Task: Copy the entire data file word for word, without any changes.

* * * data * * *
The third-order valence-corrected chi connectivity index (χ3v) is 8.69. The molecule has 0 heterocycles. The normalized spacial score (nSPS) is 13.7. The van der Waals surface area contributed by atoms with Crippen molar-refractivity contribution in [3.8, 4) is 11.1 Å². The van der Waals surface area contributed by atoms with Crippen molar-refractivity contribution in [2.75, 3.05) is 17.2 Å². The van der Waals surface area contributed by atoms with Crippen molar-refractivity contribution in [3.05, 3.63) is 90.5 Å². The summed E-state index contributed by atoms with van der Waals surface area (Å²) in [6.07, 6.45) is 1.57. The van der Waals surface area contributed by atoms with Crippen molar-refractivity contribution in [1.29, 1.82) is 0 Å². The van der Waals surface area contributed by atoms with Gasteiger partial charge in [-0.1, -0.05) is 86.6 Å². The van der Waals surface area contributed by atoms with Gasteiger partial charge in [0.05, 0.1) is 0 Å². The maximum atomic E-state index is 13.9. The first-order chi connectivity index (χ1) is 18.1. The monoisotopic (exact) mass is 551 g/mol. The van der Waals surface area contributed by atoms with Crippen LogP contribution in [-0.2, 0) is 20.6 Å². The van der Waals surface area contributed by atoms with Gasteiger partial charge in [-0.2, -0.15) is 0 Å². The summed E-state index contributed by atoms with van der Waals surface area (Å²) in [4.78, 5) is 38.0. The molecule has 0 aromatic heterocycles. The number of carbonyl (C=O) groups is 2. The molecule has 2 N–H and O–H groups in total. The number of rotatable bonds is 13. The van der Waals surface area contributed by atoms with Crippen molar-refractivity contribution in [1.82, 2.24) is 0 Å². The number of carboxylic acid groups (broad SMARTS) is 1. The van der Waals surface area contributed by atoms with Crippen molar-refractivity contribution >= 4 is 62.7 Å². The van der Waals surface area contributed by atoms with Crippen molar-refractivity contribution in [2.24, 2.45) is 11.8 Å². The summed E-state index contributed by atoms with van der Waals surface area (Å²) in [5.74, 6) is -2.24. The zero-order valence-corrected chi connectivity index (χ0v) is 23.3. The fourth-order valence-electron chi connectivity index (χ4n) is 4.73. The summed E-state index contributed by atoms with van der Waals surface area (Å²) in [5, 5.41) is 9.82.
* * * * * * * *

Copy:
The third-order valence-corrected chi connectivity index (χ3v) is 8.69. The molecule has 0 heterocycles. The normalized spacial score (nSPS) is 13.7. The van der Waals surface area contributed by atoms with Crippen molar-refractivity contribution in [3.8, 4) is 11.1 Å². The van der Waals surface area contributed by atoms with Crippen molar-refractivity contribution in [2.75, 3.05) is 17.2 Å². The van der Waals surface area contributed by atoms with Crippen molar-refractivity contribution in [3.05, 3.63) is 90.5 Å². The summed E-state index contributed by atoms with van der Waals surface area (Å²) in [6.07, 6.45) is 1.57. The van der Waals surface area contributed by atoms with Crippen molar-refractivity contribution in [1.29, 1.82) is 0 Å². The van der Waals surface area contributed by atoms with Gasteiger partial charge in [-0.1, -0.05) is 86.6 Å². The van der Waals surface area contributed by atoms with Gasteiger partial charge in [0.05, 0.1) is 0 Å². The maximum atomic E-state index is 13.9. The first-order chi connectivity index (χ1) is 18.1. The monoisotopic (exact) mass is 551 g/mol. The van der Waals surface area contributed by atoms with Crippen LogP contribution in [-0.2, 0) is 20.6 Å². The van der Waals surface area contributed by atoms with Gasteiger partial charge in [-0.2, -0.15) is 0 Å². The summed E-state index contributed by atoms with van der Waals surface area (Å²) in [4.78, 5) is 38.0. The molecule has 0 aromatic heterocycles. The number of carbonyl (C=O) groups is 2. The molecule has 2 N–H and O–H groups in total. The number of rotatable bonds is 13. The van der Waals surface area contributed by atoms with Crippen molar-refractivity contribution in [1.82, 2.24) is 0 Å². The number of carboxylic acid groups (broad SMARTS) is 1. The van der Waals surface area contributed by atoms with Crippen molar-refractivity contribution >= 4 is 62.7 Å². The van der Waals surface area contributed by atoms with Crippen molar-refractivity contribution in [2.24, 2.45) is 11.8 Å². The summed E-state index contributed by atoms with van der Waals surface area (Å²) in [5.74, 6) is -2.24. The zero-order valence-corrected chi connectivity index (χ0v) is 23.3. The fourth-order valence-electron chi connectivity index (χ4n) is 4.73. The summed E-state index contributed by atoms with van der Waals surface area (Å²) in [5, 5.41) is 9.82.